In my last post you learned Step 1 in the 4-step Communicate to Quell Complainers Framework.
If you missed it, go here to learn Step 1.
Again the 4-Steps are (if you missed the introductory overview article go here):
- The E.C.C.O. Redirect Conversation
- The 3-C Problem Assessment
- The I.A.O. Situational Assessment
- The A.I.R. Actionable Decision Model
After you’ve applied Step 1, The E.C.C.O. Redirect Conversation, a couple of times and it doesn’t seem to be helping, it’s time to put a higher level of accountability on the complainer, whiner, gossiper (however you want to label them now).
It’s time for Step 2, The 3-C Problem Assessment.
The 3Cs are: Change, Care, Cause
- Identify the change that brought the “problem” into existence. If nothing changed then everything would be the same and there would be no “problem.”
- Agree that the issue is important enough to “care” about its present state (some people worry about problems that really are not worth caring about, wouldn’t you agree?)
- Decide if the cause of the change is known. If it is, it is vitally important to quickly reframe the “problem” into a decision, since once you know the cause you no longer have a problem, just a decision to make on how to deal with the cause.
It would sound like this by again starting with empathy as you did in Step 1:
“I can see that you keep bringing this issue up so it must be a real problem for you. Do you see this as a problem, because it seems to be taking a lot of your thoughts and energy?”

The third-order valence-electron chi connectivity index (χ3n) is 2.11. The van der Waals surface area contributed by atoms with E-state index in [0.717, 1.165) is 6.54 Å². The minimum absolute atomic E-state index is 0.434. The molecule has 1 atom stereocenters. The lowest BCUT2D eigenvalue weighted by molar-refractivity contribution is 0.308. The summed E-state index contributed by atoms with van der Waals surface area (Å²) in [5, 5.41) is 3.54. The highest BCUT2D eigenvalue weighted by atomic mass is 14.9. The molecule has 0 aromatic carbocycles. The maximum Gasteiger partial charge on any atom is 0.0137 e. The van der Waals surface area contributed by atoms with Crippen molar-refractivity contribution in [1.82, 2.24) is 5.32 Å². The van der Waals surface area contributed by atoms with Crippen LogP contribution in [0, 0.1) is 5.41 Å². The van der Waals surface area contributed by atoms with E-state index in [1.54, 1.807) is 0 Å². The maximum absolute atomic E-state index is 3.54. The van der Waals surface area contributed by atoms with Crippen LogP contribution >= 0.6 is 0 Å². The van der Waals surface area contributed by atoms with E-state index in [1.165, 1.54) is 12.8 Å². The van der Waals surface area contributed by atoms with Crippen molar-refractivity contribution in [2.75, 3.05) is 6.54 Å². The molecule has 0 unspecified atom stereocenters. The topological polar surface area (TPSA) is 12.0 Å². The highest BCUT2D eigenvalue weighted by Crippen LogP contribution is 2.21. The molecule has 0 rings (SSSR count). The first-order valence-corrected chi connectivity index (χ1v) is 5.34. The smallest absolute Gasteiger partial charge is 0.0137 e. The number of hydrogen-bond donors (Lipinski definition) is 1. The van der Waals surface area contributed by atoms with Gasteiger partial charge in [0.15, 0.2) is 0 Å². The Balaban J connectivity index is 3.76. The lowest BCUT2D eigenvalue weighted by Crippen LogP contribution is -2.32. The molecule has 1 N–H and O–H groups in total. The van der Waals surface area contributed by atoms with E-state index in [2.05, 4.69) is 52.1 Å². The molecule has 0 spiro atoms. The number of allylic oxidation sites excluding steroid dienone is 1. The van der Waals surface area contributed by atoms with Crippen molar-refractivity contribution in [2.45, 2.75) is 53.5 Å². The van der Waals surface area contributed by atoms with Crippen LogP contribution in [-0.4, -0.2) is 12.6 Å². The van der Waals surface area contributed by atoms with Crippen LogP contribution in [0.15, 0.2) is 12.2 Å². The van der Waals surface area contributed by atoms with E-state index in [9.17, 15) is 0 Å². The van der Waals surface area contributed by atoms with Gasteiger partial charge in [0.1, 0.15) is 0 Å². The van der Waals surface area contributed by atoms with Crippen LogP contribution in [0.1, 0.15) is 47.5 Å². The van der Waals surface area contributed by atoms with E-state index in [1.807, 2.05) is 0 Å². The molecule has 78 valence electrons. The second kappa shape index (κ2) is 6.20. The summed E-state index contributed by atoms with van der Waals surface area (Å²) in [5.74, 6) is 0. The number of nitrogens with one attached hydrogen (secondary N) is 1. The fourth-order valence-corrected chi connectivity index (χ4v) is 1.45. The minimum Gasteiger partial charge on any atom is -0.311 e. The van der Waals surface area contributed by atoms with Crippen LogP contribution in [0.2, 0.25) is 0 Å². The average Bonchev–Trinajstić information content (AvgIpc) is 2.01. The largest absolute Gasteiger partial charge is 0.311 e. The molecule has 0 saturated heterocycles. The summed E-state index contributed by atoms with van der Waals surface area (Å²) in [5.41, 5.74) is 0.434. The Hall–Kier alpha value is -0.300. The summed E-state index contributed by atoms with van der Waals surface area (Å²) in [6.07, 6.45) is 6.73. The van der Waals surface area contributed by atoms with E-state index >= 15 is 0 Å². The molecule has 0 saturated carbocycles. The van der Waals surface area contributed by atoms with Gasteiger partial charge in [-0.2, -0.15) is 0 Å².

(regardless of how they respond you will reply with the following)
“Would you be open to some advice and feedback on how you could move beyond this?”
(don’t label it as anything as they will more than likely debate the label)
“I’ve found this 3-part assessment useful in these situations and so first we assess whether something has changed to manifest the issue? What changed in your world that brought this to light?”
(take that answer and ask)
“The first part is to acknowledge that the issue matters and it is important to you? Would you agree to that being so?”
(with a “no” answer here, you are done. Simply, empathetically and compassionately tell them to “let it go and stop wasting their own time and energy.” If they say “yes,” then go here)
“OK, step two is to identify the cause. Do you know what specifically caused it to occur?”
(If yes, then you will say) “That’s great! Did you realize this isn’t a problem at all, we just have to make a decision on what do about it. That makes it easy.”
You then jump to Step 3, which you will learn in the next article to address the ability to influence or control doing something about the cause.
If “no,” let them know you have to first identify the cause in order to fix the issue and you would be happy to help them research the cause so they can do something about it.
At this time, if they are not serious about moving beyond this issue, and they don’t know or care about finding the cause, chances are they won’t come back to you because you are in problem solving mode and that’s not what they want.
You have respectfully, empathetically, and compassionately, brought them to this point so you should be able to maintain a congenial working relationship with them.
You have also sent the message you are not going to buy-into the complaining about it anymore unless they want to do something about it.
They may move on to others. If not, and they boomerang, then it’s time to raise the stakes and move on to Step 3.
Stay tuned for the next article where you will learn where to go next with your conversation to quell the complainer.
What do you think?
Use this link to access Step 3 of this sequential coaching conversation framework so you can Communicate to Quell Complainers.
In the meantime, leave a comment below and let me know what you think of this concept to this point and any strategies other that have worked for you in these situations.
’til next time, Communicate with Power,